Quilts, Denyse Schmidt Quilts; sofa, Wisteria

Patchwork: These Denyse Schmidt contemporary quilts would make spectacular upholstery. I prefer only small doses (like a footstool) of quilt-upholstered furniture so that it doesn’t come off as too sweety-sweet. Don’t use antique quilts unless they are in perfect condition. Even though they appear to be in good condition, older fabrics are usually damaged by age and light and will tear or fray with the slightest wear. 

New tea-dyed flag, eBay; Union Jack Chairs by Dan Marty Designs

Show your true colors: Any large piece of cloth will usually work as upholstery. I love the Union Jack chairs shown above. And, notice the nice effect of the uncut thread at the the tufting points. 


Time to Reupholster, Part 1

Why buy new when there are so many great furniture forms out there waiting for a makeover?  It's an quick way to give your entire space a fresh, new look. And with the economy in the pits and great inexpensive upholstery fabrics, the timing is perfect. Today, I quiz a pro for advice and offer up some reupholstery inspiration. Tomorrow, we recover furniture with non-upholstery alternatives. 

The hardest part of reupholstering anything is finding an upholsterer. If you’re here in Atlanta, I highly recommend New Again. { No, it’s not my company, I’m not related, and I don’t get kickbacks. I’m just a fan!  }  Here’s some great advice on furniture makeovers from Angie Rojas and Fernando Hernandez of New Again

eye spy: What's the difference in a “good” upholstery job and a not-so-good one?  

New Again: A good upholstery job will come from someone with experience.  Ask the upholsterer how many years experience he has.  A good upholsterer will also reinforce the frame if needed, add a little bit of padding to give the piece of furniture that soft feel again and most important, use the fabric correctly to display the pattern (if any) correctly.  You do not want a beautiful pattern lost.  What you also don't want is a lumpy, messy piece. The end result should look and feel as if the furniture is NEW again.  That is the purpose of having old furniture reupholstered.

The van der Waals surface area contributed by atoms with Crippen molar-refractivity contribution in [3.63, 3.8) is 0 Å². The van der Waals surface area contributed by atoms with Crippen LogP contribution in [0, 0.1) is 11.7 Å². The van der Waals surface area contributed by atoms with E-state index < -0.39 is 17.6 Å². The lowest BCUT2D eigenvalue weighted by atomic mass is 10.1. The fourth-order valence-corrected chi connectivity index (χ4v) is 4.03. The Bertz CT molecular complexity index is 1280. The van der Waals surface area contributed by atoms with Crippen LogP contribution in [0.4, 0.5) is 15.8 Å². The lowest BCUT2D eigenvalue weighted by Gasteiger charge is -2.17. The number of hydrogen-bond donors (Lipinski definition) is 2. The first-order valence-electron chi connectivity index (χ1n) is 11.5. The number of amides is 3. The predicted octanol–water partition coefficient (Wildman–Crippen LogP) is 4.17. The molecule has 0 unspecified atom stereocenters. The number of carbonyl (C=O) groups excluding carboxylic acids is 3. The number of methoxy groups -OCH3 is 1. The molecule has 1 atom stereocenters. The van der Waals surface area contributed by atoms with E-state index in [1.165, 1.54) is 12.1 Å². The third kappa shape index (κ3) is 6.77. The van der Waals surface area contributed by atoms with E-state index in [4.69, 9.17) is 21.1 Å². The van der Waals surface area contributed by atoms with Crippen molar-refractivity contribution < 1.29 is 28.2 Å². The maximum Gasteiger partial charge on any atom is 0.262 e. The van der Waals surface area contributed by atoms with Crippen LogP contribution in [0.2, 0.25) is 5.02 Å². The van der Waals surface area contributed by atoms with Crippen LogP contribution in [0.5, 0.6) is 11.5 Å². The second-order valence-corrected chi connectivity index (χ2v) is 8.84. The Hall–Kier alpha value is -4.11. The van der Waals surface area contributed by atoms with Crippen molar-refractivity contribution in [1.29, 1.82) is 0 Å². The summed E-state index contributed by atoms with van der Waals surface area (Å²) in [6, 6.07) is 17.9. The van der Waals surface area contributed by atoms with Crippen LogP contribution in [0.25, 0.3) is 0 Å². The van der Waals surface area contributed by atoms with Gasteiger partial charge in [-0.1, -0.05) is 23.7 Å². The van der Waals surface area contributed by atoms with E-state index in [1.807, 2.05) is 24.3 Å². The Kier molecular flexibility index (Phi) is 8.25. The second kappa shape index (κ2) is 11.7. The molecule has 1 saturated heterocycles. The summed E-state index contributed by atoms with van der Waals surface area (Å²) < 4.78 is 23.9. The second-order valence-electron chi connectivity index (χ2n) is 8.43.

eye spy: What's the biggest mistake your clients make?  

New AgainThe biggest mistake our clients make is to choose an upholsterer based only on the price. Besides getting a few quotes, ask questions such as how many years of experience.  Who will be doing the job? The actual upholsterer or a helper that might not be as experienced.  Will the old fabric be removed or will they upholster on top of the existing, bad smelling, dirty fabric? 

eye spy: Do your clients usually come to you for advise and fabric? Or, do they generally know what they want? 

New AgainOur clients normally know what they want as far as fabric type is concerned but we are often asked for advice on changing the furniture style. An expert upholstery can almost always make the changes you want. We have even added rolled arm rests to a piece of furniture that didn't have them!     

Before + After

Maybe it’s my inner crafter, but I love before + after shots. Ah, so nice.

Tiger Lilly Shop via Flickr

Tiger Lilly Shop via Flickr

MennyJ via Flickr

Favorite Fabric Sources

Design Diva Fabrics

Lewis & Sheron




And, from AtticMag:

I Luv Fabrix